Support for Small Businesses

From HR Magazine

Almost nine out of ten small business employers acknowledge that the benefits of mentoring could add to their business, although few utilise it, according to a survey by software provider, Sage

A report canvassed 1,200 leaders of small businesses on mentoring and found 88% said “it could help them to succeed” but only 22% were using business mentors as part of their commercial strategy.

http://www.hrmagazine.co.uk/hro/news/1144670/mentoring-improves-performance-business-report.

In our experience, the reasons given for not engaging in some form of personal or collective support include:

The business owner is “too busy” managing his or her business

The flaw in this is that the owner is not stepping outside the business to see what’s really going on. The busy-ness becomes more and more ineffective the longer the owner avoids concentrating on themselves and their relationship with the business. They become more and more stressed, which leads to poor decision-making through the depletion of Serotonin in the brain caused by the stress. IE they are wasting more time than if they engaged a mentor. Anyone who claims they work better under stress/pressure is fooling themselves.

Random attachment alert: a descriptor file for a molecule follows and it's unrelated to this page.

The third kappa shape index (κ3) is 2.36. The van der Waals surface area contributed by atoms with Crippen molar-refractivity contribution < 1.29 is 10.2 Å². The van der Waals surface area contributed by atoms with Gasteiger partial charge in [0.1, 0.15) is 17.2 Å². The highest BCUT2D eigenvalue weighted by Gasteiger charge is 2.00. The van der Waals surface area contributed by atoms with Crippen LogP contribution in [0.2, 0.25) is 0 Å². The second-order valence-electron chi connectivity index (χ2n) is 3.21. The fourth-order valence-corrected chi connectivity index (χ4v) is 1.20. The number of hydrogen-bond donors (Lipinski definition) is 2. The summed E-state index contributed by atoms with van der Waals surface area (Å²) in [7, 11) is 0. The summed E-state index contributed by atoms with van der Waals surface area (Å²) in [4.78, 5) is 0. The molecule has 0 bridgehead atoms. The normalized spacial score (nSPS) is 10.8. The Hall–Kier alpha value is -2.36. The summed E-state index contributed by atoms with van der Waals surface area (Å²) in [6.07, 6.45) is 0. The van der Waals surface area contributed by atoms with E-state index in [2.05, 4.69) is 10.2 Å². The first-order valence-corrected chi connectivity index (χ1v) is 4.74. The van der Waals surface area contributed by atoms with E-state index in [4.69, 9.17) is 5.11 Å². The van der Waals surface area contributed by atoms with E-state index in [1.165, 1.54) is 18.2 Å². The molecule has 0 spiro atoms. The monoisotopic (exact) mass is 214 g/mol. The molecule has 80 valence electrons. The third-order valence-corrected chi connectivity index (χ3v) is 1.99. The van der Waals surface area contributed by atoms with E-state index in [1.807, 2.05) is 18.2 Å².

They need to stop and become clear-minded. By talking things through with a supportive, experienced and objective outsider, clear-mindedness arises and effective problem-solving and solutions to developing the business emerge.

It takes Ownership of Ideas away from the Business Owner

People do not like to feel that they’re incapable of managing a business effectively and mentoring, coaching, advising and consultancy all have the potential to create feelings of inadequacy and feelings of dependence. Business Counselling, on the other hand does not take ownership of ideas away from the client business. It is non-directive and a business counsellor works with (not for) a business owner, so that he or she can be lead to their own conclusions, strategies, implementations and developmental path, as well as gaining feelings of empowerment and self-reliance.

A belief that engaging support is a weakness

So what’s better – to be “strong” and broke or “weak” and wealthy? Prevalent is the view that asking for help is a weakness – in actuality it’s a strength and will make the person stronger.

Acknowledgement of our limitations is vital and gaps in our knowledge, experience and understanding need to be filled.

It’ll cost too much

Owners of small businesses do not often appreciate psychological support as a valuable investment but which has been proven to provide substantial ROI. It’s not a cheap form of support, and neither should it be. Providers are experienced at supporting business owners into clear-mindedness and positivity, which can lead to successful new product launches and increasing profitability through more effective working practices, innovation and innovative thought and working to one’s strengths – The business and all those in it rise to their full potential. When we believe, we gain.

 

 

 

 

 

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